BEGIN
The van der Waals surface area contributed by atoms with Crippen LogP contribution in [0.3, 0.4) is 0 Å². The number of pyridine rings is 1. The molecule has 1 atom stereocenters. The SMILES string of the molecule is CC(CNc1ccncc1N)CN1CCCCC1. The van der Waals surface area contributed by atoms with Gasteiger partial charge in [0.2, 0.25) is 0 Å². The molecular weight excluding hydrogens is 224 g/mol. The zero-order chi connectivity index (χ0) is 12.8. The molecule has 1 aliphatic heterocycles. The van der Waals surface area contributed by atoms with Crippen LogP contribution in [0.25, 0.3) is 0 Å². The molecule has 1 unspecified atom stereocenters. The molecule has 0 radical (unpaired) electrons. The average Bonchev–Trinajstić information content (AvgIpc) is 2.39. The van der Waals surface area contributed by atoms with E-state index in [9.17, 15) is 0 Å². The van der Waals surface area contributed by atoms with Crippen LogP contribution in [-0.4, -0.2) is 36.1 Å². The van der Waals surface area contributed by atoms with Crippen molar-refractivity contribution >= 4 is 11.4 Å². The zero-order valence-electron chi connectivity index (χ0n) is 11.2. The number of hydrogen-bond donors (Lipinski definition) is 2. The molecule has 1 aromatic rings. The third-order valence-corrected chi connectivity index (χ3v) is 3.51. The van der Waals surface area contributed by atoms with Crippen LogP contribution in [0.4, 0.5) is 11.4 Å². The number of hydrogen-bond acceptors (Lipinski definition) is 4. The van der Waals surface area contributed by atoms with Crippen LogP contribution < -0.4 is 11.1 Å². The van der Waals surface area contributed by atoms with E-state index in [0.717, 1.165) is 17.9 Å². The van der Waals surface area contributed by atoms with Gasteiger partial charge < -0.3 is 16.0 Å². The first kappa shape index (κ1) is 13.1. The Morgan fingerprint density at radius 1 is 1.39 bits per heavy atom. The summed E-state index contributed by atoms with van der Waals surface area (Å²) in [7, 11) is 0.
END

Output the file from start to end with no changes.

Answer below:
The van der Waals surface area contributed by atoms with Crippen LogP contribution in [0.3, 0.4) is 0 Å². The number of pyridine rings is 1. The molecule has 1 atom stereocenters. The SMILES string of the molecule is CC(CNc1ccncc1N)CN1CCCCC1. The van der Waals surface area contributed by atoms with Gasteiger partial charge in [0.2, 0.25) is 0 Å². The molecular weight excluding hydrogens is 224 g/mol. The zero-order chi connectivity index (χ0) is 12.8. The molecule has 1 aliphatic heterocycles. The van der Waals surface area contributed by atoms with Crippen LogP contribution in [0.25, 0.3) is 0 Å². The molecule has 1 unspecified atom stereocenters. The molecule has 0 radical (unpaired) electrons. The average Bonchev–Trinajstić information content (AvgIpc) is 2.39. The van der Waals surface area contributed by atoms with E-state index in [9.17, 15) is 0 Å². The van der Waals surface area contributed by atoms with Crippen LogP contribution in [-0.4, -0.2) is 36.1 Å². The van der Waals surface area contributed by atoms with Crippen molar-refractivity contribution >= 4 is 11.4 Å². The zero-order valence-electron chi connectivity index (χ0n) is 11.2. The number of hydrogen-bond donors (Lipinski definition) is 2. The molecule has 1 aromatic rings. The third-order valence-corrected chi connectivity index (χ3v) is 3.51. The van der Waals surface area contributed by atoms with Crippen LogP contribution in [0.4, 0.5) is 11.4 Å². The number of hydrogen-bond acceptors (Lipinski definition) is 4. The van der Waals surface area contributed by atoms with Crippen LogP contribution < -0.4 is 11.1 Å². The van der Waals surface area contributed by atoms with E-state index in [0.717, 1.165) is 17.9 Å². The van der Waals surface area contributed by atoms with Gasteiger partial charge < -0.3 is 16.0 Å². The first kappa shape index (κ1) is 13.1. The Morgan fingerprint density at radius 1 is 1.39 bits per heavy atom. The summed E-state index contributed by atoms with van der Waals surface area (Å²) in [7, 11) is 0.